Complaints about a landlord member
The NRLA aims to strike a fair balance between the interests of landlords and tenants. Although the NRLA is not a statutory or regulatory body, we operate a Code of Practice which all members are expected to observe. This covers every aspect of letting residential properties, and is designed to raise and maintain standards in the private rented sector.
To view our Code of Practice click here.
Neither the Code of Practice nor our complaints process can supersede the normal operation of the law. A complainant retains the right throughout the process to choose to go to law; in this event, the complaint would be halted, as the courts take precedence over the Code. Similarly, the Code of Practice cannot be used to review or re-open an issue on which the courts are reviewing or has already been adjudicated. If your complaint refers to an issue relating to your deposit this in turn must be taken up with the individual deposit provider.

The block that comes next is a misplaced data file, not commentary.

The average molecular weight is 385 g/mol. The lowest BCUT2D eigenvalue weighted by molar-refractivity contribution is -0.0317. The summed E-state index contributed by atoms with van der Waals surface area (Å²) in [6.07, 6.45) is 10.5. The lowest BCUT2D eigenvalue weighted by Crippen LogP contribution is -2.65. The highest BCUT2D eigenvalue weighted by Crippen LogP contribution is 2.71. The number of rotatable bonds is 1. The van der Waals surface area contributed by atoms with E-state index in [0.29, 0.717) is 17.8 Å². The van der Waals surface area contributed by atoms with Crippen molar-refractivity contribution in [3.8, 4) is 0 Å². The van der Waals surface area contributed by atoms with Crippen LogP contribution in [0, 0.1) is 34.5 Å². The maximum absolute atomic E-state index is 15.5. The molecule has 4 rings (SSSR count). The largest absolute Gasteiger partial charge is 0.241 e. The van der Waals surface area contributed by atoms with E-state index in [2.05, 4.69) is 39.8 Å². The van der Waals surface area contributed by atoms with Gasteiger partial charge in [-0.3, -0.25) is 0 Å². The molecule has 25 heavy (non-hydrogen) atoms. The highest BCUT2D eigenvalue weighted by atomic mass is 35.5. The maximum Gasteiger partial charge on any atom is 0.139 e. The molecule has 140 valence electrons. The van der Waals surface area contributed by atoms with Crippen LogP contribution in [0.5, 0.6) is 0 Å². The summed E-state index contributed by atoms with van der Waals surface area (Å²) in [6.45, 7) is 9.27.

What to do if you have a complaint about an NRLA member breaching the Code of Practice
- Notify your landlord both verbally and in writing the nature of your complaint
- Provide evidence of the breach
- Give your landlord reasonable time in which to respond to your complaint
If you are not satisfied with the response that you have received from your landlord, or indeed have not had a response at all within a reasonable timeframe, you can complain to the NRLA.
How to complain to the NRLA:
- Download and fill in the standard NRLA Landlord Complaint Form below
- Ensure that you include copies of all supporting paperwork relating to your complaint (non returnable)
- This information can be scanned and emailed to email@example.com or posted to: NRLA, 212 Washway Road, Sale, Manchester M33 6RN
What happens next?
We will acknowledge receipt of your complaint within three working days. The complaint will be considered and investigated with the member. Any course of action taken following the investigation will be taken up directly with the member.
Please note: It is important that you are aware that the NRLA is not a statutory or governing body. If we find that a member has not met our standards or expectations, we will, where possible, work with them to rectify the issue to avoid repetition in the future. In serious cases, or if a member were to refuse to co-operate, the Association could suspend or remove their membership.